Reduce (R): The numbers of laws affecting entrepreneurs are too many to mention. Yet, new laws are being introduced yearly via legislation. Reduction of bureaucracies that hamper the entrepreneurs can be done in at least two ways — by rewarding government employees who can identify obsolete laws, thus reducing potential corruption due to ignorance and/or confusion of existing laws in different government departments and bureaus. A second type is for the leadership of the legislative department to encourage proponents of new laws to identify as many obsolete laws that can be superseded with the introduction of the proposed new law. The manner of helping entrepreneurs in identifying and abolishing obsolete laws will trigger a tipping point for other obsolete laws to be identified and abolished as well.

Raise (R): Income tax exemption can be granted to first year independent distributors earning less than P240,000 a year. Also, to encourage people to invest in training, two recommendations are defined: By allowing a higher amount of training expense as part of allowable income tax deduction of independent distributors. By requiring companies to invest at least 2% of their revenue in the training and development of their employees, distributors and suppliers, thus creating a learning culture.

Create (C): A network marketing environment can be created by taking advantage of the unique characteristics of network marketing of having low entry barrier, low capital requirement, low exit barrier, and matchless free training and mentoring provided by their network marketing principals. People young and old, without the financial resources, can now be entrepreneurs by being independent distributors of network marketing companies. Eventually, the income and experience gained by these independent distributors can be used when they open their own businesses. Targeting 1 million new network entrepreneurs yearly for the next 5 years, this may be the tipping point of the Philippines to encourage more successful entrepreneurs, more successful businesses, and eventually raising more taxes and the number of taxpayer base in the future.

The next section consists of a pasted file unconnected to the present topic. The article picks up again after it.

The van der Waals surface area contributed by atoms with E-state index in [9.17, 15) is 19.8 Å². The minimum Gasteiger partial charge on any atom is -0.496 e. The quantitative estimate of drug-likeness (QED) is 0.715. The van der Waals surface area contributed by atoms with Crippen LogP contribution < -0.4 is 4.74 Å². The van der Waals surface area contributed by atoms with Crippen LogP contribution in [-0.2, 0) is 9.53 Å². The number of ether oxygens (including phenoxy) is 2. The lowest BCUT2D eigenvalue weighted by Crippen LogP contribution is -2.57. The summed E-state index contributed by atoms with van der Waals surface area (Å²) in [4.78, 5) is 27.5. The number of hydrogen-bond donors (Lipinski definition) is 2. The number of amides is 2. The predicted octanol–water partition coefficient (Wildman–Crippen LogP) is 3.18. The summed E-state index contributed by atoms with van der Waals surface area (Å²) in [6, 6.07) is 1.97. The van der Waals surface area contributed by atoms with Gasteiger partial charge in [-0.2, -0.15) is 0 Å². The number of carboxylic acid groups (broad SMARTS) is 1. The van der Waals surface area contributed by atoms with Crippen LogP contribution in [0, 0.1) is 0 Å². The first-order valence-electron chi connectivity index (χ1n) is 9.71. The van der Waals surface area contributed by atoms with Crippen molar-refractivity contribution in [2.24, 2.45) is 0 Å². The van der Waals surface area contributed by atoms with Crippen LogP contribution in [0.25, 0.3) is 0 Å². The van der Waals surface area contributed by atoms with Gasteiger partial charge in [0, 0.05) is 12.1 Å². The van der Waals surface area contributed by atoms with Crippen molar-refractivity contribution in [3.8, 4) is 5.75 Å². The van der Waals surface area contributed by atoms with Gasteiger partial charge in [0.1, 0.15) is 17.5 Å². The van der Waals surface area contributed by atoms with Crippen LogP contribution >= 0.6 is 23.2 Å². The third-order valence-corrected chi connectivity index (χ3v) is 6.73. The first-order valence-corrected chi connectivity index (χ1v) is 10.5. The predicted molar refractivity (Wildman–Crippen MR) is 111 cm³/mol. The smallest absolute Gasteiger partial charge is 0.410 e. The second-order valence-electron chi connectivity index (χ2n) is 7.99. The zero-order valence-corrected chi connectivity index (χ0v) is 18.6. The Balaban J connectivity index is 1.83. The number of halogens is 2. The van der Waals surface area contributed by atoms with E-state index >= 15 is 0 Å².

The last and final process is visual communication, a comparison of the old strategy canvas versus the new strategy canvas. The Philippine government can then focus on investing only on those things that will make the new strategy canvas a reality, in building a customer-centric organization where civil servants will not just be listening but be relevant to the needs of the entrepreneurs.

Before blue ocean strategy can be implemented, adoption hurdles must be recognized to ensure a smooth implementation. Such hurdles can be classified in one or more of the 4 types of hurdles – cognitive (old paradigm), resources (lack of money), motivational (uninspired employees) or political (powerful individuals with vested interest). Usually, either a crisis or a highly determined leader will make a firm much more receptive of the need to formulate and implement blue ocean strategy.